Chinese Authorities Detain Tibetan Student Who Decried Lack of Government Jobs in Tibet

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Tibetan delegates arrive at the Great Hall of the People to attend a meeting during the National People's Congress in Beijing, in a file photo.
Tibetan delegates arrive at the Great Hall of the People to attend a meeting during the National People's Congress in Beijing, in a file photo.
AP Photo

Chinese authorities have detained a Tibetan student after an essay he wrote for his civil service exam lamenting a declining number of government job opportunities for Tibetans in Tibetan regions of China went viral on social media, according to sources.

Sonam, a Tibetan master’s degree candidate at Northwest Minzu University in Gansu province’s Lanzhou city, was hauled out of classes earlier this month, according to a source inside Tibet, speaking to RFA’s Tibetan Service on condition of anonymity.

“In the beginning of April, the Tibet Education Bureau in China forcefully took Sonam away from the school,” the source said.

“Chinese officials have held him since then,” he added.

RFA could not independently verify whether officials from the Tibet Education Bureau, under China’s Ministry of Education, or authorities acting on their behalf had arrested Sonam.

A second source told RFA that Sonam was targeted because of the content of the essay he wrote for his civil service exam.

“Tibetan university student Sonam wrote the essay in Chinese about the annually declining number of seats [for Tibetans] for the Chinese government civil service exams,” said the source, who also asked to remain unnamed.

“His essay was widely shared on social networking sites, including WeChat.”

The source added that Tibetan students at Northwest Minzu University—a school formerly known as Northwest University for Nationalities which was the first minority institution for higher learning founded after the establishment of the People’s Republic of China in 1949—who maintain contact with Tibetan exiles in India “are particularly under surveillance by Chinese authorities.”

The sources noted that Tibetans in Tibetan regions of China have increasingly expressed frustration over a lack of coveted government jobs in recent years, despite claims by local officials to have increased employment opportunities.

“Although the Chinese government claims to have created many [government] jobs in Tibet, only 210 [Tibetan] graduates were selected out of 70,000 to sit for the entrance test for the civil service exams this year,” one source told RFA.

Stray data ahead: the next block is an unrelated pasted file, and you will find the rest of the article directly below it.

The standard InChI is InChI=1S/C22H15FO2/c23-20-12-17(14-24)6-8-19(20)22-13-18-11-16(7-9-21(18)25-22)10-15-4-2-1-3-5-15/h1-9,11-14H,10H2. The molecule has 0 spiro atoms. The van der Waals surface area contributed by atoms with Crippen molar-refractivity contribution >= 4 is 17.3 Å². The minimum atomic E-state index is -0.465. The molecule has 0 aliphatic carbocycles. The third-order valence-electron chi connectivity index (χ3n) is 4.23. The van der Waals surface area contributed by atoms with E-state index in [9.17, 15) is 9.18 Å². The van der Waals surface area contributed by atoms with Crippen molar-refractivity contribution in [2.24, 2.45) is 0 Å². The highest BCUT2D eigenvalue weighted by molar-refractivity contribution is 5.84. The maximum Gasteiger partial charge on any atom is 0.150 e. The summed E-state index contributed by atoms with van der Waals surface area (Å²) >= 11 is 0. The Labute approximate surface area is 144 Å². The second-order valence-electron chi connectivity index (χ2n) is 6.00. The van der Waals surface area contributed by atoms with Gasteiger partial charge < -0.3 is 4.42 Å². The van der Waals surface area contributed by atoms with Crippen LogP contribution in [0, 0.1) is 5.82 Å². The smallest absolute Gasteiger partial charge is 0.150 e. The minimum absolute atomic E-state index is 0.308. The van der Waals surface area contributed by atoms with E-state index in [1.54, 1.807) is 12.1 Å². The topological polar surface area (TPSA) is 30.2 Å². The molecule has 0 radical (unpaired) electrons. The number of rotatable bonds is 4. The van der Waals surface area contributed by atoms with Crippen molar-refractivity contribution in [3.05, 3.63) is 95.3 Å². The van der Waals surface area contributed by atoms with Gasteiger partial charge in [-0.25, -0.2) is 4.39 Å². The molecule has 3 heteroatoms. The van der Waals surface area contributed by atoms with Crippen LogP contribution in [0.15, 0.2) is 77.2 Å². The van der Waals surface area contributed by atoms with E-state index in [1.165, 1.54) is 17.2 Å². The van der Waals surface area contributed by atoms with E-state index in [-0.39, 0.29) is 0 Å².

“Many Tibetan university graduates say it is increasingly difficult to find jobs in Tibet, and many of those who graduated in 2018 are still left without jobs.”

Increased competition

In February, sources told RFA that Tibetan university graduates are facing increasing difficulty finding jobs in Tibetan regions of China, with Han Chinese flooding job markets and civil service exams slanted more and more toward Han applicants.

The sources said that in 2018, there were 40,000 applicants in the Tibet Autonomous Region alone who sat for the entrance exam for positions in the Chinese civil service, but only about 3,000 passed their exams to become eligible to be considered for government positions.

With more Chinese university graduates now coming into Tibetan areas to compete for jobs, they said, ethnic Tibetans are allowed fewer opportunities and have lost their competitive edge.

The majority of Tibetan applicants are unable to find work in private companies and corporations, including high-tech firms or industry, in Tibet, making well-paying jobs in the civil sector a top priority.

But in addition to competing with an increased number of Chinese applicants, requirements for proficiency in Mandarin Chinese in testing and consideration for employment have further disadvantaged Tibetan students, as China seeks to promote the dominance of Chinese culture and language in Tibetan areas, sources say.

Language rights have become a particular focus for Tibetan efforts to assert national identity in recent years, with informally organized language courses typically deemed “illegal associations,” and teachers subject to detention and arrest.

Reported by Lobsang Gelek for RFA’s Tibetan Service. Translated by Dorjee Damdul. Written in English by Joshua Lipes.

Comments (2)


from NY

The reader who posted about the photo is missing the point. Lack of jobs for Tibetan graduates is a big problem but the real story is that Tibetans who protest the lack of jobs are punished in some way. Sometimes by hauling them out of clas or fining them or even detaining them. It shows the lack of human rights in Tibet & China that ordinary people can't legally protest agains the govt.

Apr 23, 2019 09:16 AM

Anonymous Reader

from Hong Kong

What relevance does a decades old photo from the 10th NPC (we now are in the 13th and each one lasts 5 years) have with this depressing jobs story involving the Tibet Section of the Education Bureau in Lanzhou City? Why not a photo of Northwest Minzu University?

I am guessing that the jobs involved here are mostly for the Tibetan counties of Gansu Province and likely a handful of non-Tibet related jobs at the provincial level in Lanzhou itself.

While the Education Department of the Tibet Autonomous Region carries no authority in Lanzhou, it does from time to time target and recruit Tibetans from Gansu (the best example being Zhang Yanqing the Party Secretary of Shigatse and TAR Deputy Governor)but tends to focus on those with promising public security or state enterprise experience rather than entry level candidates.

Apr 17, 2019 09:21 AM





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